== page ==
Want to know more about the protocol used by the Xbox 360 and controller? Check here.
Salamax is a combination of PC and TI graphing calculator applications that allows you to control an Xbox 360 from a PC, and therefore, any device you can attach to a PC (such as a Wii remote).
Why do you need this semi-complicated setup, you might ask? Because the Xbox 360 employs a security mechanism that prevents people from just attaching any USB peripheral they want to it and using it. This means no aftermarket/third-party controllers, no USB keyboards/mice, and no automation of controller functions.
Devices like the XIM3 (Xbox Input Machine) get around this restriction by sitting in the middle of the console<->controller connection; it allows the security handshake to pass freely between console and controller, but sends its own button press events instead of the controller's.
This works along that same principle. You can use one of two methods:
Here's an illustration of the calculator method, since everybody loves pictures:
The yellow arrow represents a standard USB A<->mini-B cable, like what comes with the graphing calculator.
The green arrow represents a USB silverlink cable (used for PC<->calculator connectivity).
The red arrow represents the wired Xbox 360 controller's cable.
The blue arrow is an optional connection to some other controller/device -- in this case, a wireless Bluetooth connection to a Wii remote.
These are the connections you need to make between the two Teensy 2.0 USB boards:
See github.com/brandonlw/USBSimulator for more information about how to wire them together, and how to use them.
For convenience, I already built the two HEX files you'll need to flash here.
So why would you possibly want to do this? You'd want to do this if you meet all of the following conditions:
If you don't fit into the above categories and/or still don't get it, I just can't help you.
These applications are open source and have no license attached to them, so you're free to do whatever you want with them; but please don't slap your name on them and call them your own, it's just rude. Plus you'll probably go to hell for it.
SVN repositories containing the source code for each application:
Will I still be able to use my calculator like normal after this? Can this cause damage to my calculator?
This is just a FLASH application like any other you would download off education.ti.com or ticalc.org and has no impact on other functionality. There is always the potential that the application could reset RAM, so back up anything important on your calculator to your computer before running this. I'm not responsible for anything that happens from you choosing to run this application.
Do I need a special cable for the calculator method?
Yes, you need what's called a "silverlink" cable. It is USB on one end and 2.5mm serial I/O on the other end, made by Texas Instruments for you to exchange variables between your calculator and a PC. It MUST be a silverlink cable made by Texas Instruments; non-standard "USB<->2.5mm" adapters (like you find with cheap PDAs) will NOT work.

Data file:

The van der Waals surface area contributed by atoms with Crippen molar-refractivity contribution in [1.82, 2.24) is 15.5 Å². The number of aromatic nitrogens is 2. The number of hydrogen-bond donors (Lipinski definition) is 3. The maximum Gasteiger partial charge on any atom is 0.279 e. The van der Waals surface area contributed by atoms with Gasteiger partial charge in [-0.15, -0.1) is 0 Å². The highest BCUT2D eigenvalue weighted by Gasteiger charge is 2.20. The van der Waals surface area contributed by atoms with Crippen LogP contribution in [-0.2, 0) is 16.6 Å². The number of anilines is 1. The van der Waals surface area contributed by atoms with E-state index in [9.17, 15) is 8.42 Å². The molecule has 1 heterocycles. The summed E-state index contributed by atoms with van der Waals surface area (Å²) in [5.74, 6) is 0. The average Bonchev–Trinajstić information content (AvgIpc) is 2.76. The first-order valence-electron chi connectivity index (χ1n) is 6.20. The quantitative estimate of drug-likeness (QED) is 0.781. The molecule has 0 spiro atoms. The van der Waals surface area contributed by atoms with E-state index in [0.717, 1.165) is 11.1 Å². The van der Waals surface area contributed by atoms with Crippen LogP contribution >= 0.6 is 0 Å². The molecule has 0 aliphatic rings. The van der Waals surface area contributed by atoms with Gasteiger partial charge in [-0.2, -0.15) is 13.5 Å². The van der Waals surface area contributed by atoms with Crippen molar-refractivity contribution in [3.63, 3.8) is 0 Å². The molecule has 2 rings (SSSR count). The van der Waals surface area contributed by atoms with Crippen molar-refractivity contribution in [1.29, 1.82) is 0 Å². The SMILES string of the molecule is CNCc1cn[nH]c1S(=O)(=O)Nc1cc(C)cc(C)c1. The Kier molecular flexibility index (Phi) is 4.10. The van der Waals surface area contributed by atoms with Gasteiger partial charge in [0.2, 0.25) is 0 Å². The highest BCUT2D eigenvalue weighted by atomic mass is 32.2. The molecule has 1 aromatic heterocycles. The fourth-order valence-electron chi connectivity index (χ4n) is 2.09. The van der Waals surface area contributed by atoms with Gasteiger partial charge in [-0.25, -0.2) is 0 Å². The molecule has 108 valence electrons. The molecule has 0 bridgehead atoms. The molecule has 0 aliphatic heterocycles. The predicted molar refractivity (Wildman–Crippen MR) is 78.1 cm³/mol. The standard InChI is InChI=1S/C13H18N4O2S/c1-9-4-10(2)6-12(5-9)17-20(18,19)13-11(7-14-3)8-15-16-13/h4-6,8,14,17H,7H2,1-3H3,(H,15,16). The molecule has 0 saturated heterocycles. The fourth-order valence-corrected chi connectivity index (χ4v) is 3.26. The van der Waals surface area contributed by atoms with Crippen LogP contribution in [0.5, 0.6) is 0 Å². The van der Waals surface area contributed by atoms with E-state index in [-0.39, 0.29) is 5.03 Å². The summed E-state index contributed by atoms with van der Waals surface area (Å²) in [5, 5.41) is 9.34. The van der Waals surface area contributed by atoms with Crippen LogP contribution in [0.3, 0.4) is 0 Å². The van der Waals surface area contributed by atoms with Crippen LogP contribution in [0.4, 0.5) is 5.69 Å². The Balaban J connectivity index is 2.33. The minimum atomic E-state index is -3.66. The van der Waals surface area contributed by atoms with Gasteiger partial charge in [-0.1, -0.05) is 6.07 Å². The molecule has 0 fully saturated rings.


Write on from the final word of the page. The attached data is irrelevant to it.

What OS version does my calculator need to be on for this to work?
OS 2.30 or above. You can get the latest version (currently 2.55MP) at education.ti.com, though if you still have the OS upgrade file for 2.43 or below, I recommend you use that instead. (2.53MP and up is horribly unstable.)
I get "ERR:VERSION" when I run the calculator application! What's wrong?
Upgrade to OS 2.30 or above.
How do I get this on my calculator?
Do some reading and/or googling. You will need link software like TI Connect (Windows/Mac OS X) or TiLP (Windows/Linux) and a cable to connect your calculator to your computer. Since you need a silverlink to use this at all, you surely already have one of these cables.
What do I do after running the calculator application?
Select option 1 ("Start Bridge") and do what it and the readme tells you to do.
Will this work on my TI-84 Plus (non Silver Edition)?
Will this work on the TI-84 Pocket.fr?
Can this be ported to the TI-89 Titanium?
Yes, but I haven't gotten around to it, and unless this actually manages to catch on, I probably won't.
Will this work on the TI-83 Plus or TI-83 Plus Silver Edition or [xyz]?
No. The TI-84 Plus, TI-84 Plus Silver Edition, and TI-84 Pocket.fr were specially chosen because they have two inputs -- one 2.5mm I/O, and the other USB. This is what makes it a perfect link in the chain -- it can pretend to be the controller when connected via USB to the Xbox 360, and still communicate over 2.5mm I/O. The other models don't have this capability, so there's no way they can work.
Can this be ported to HP or Casio calculators?
Maybe, I don't know. I'm not an HP or Casio person. I can't possibly do it.
Will this work on my TI-Nspire or TI-Nspire CAS? My TI-Nspire can emulate the TI-84 Plus Silver Edition.
No. The Nspire's 84+SE emulator doesn't accurately emulate all the USB controller hardware necessary for this to work.
What tools did you use to assemble/build this?
You can build the calculator project with Zilog Development Studio 3.68, downloadable from zilog.com (or here if you can't find the buried link on their site). You can sign the application by using Wappsign for Windows, which comes bundled with the TI-83 Plus SDK from education.ti.com. The PC version can be built with Visual Studio C# 2010 Express from microsoft.com.
What's with the name "Salamax"? That's the dumbest name I've ever heard.
It's total nonsense, to make you ask exactly this.
How can I scream at you / profess my undying love / ask a question / etc.?